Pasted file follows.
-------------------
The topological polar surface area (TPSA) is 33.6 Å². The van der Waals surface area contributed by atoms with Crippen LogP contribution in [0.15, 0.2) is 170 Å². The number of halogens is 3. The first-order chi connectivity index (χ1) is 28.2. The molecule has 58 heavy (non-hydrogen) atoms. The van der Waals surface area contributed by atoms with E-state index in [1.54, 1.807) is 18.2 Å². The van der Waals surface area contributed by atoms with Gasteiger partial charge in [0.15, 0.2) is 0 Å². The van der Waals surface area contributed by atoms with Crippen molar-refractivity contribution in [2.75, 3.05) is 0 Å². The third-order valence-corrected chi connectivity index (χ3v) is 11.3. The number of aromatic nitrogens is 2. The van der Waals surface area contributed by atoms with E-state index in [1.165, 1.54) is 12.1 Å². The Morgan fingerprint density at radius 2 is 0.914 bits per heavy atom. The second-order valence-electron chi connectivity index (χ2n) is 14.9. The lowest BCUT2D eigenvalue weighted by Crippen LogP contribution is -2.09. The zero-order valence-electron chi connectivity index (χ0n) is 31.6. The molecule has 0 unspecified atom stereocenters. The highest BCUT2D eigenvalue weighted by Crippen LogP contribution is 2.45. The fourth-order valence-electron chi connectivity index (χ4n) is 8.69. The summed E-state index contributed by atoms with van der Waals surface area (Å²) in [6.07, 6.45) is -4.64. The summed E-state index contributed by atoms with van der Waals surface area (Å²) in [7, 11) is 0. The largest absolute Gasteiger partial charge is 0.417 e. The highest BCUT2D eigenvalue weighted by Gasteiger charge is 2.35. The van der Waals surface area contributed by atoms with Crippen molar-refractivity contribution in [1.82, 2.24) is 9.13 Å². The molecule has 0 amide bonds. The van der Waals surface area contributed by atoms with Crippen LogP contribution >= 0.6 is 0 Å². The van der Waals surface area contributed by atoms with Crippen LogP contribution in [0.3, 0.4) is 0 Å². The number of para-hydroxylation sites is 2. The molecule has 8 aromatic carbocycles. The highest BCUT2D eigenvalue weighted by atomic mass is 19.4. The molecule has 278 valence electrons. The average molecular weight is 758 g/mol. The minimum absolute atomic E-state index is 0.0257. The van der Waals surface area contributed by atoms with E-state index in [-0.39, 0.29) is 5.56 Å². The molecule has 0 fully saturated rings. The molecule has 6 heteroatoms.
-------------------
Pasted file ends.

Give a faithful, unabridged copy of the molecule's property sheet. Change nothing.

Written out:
The topological polar surface area (TPSA) is 33.6 Å². The van der Waals surface area contributed by atoms with Crippen LogP contribution in [0.15, 0.2) is 170 Å². The number of halogens is 3. The first-order chi connectivity index (χ1) is 28.2. The molecule has 58 heavy (non-hydrogen) atoms. The van der Waals surface area contributed by atoms with E-state index in [1.54, 1.807) is 18.2 Å². The van der Waals surface area contributed by atoms with Gasteiger partial charge in [0.15, 0.2) is 0 Å². The van der Waals surface area contributed by atoms with Crippen molar-refractivity contribution in [2.75, 3.05) is 0 Å². The third-order valence-corrected chi connectivity index (χ3v) is 11.3. The number of aromatic nitrogens is 2. The van der Waals surface area contributed by atoms with E-state index in [1.165, 1.54) is 12.1 Å². The Morgan fingerprint density at radius 2 is 0.914 bits per heavy atom. The second-order valence-electron chi connectivity index (χ2n) is 14.9. The lowest BCUT2D eigenvalue weighted by Crippen LogP contribution is -2.09. The zero-order valence-electron chi connectivity index (χ0n) is 31.6. The molecule has 0 unspecified atom stereocenters. The highest BCUT2D eigenvalue weighted by Crippen LogP contribution is 2.45. The fourth-order valence-electron chi connectivity index (χ4n) is 8.69. The summed E-state index contributed by atoms with van der Waals surface area (Å²) in [6.07, 6.45) is -4.64. The summed E-state index contributed by atoms with van der Waals surface area (Å²) in [7, 11) is 0. The largest absolute Gasteiger partial charge is 0.417 e. The highest BCUT2D eigenvalue weighted by Gasteiger charge is 2.35. The van der Waals surface area contributed by atoms with Crippen molar-refractivity contribution in [1.82, 2.24) is 9.13 Å². The molecule has 0 amide bonds. The van der Waals surface area contributed by atoms with Crippen LogP contribution >= 0.6 is 0 Å². The van der Waals surface area contributed by atoms with Crippen LogP contribution in [0.3, 0.4) is 0 Å². The number of para-hydroxylation sites is 2. The molecule has 8 aromatic carbocycles. The highest BCUT2D eigenvalue weighted by atomic mass is 19.4. The molecule has 278 valence electrons. The average molecular weight is 758 g/mol. The minimum absolute atomic E-state index is 0.0257. The van der Waals surface area contributed by atoms with E-state index in [-0.39, 0.29) is 5.56 Å². The molecule has 0 fully saturated rings. The molecule has 6 heteroatoms.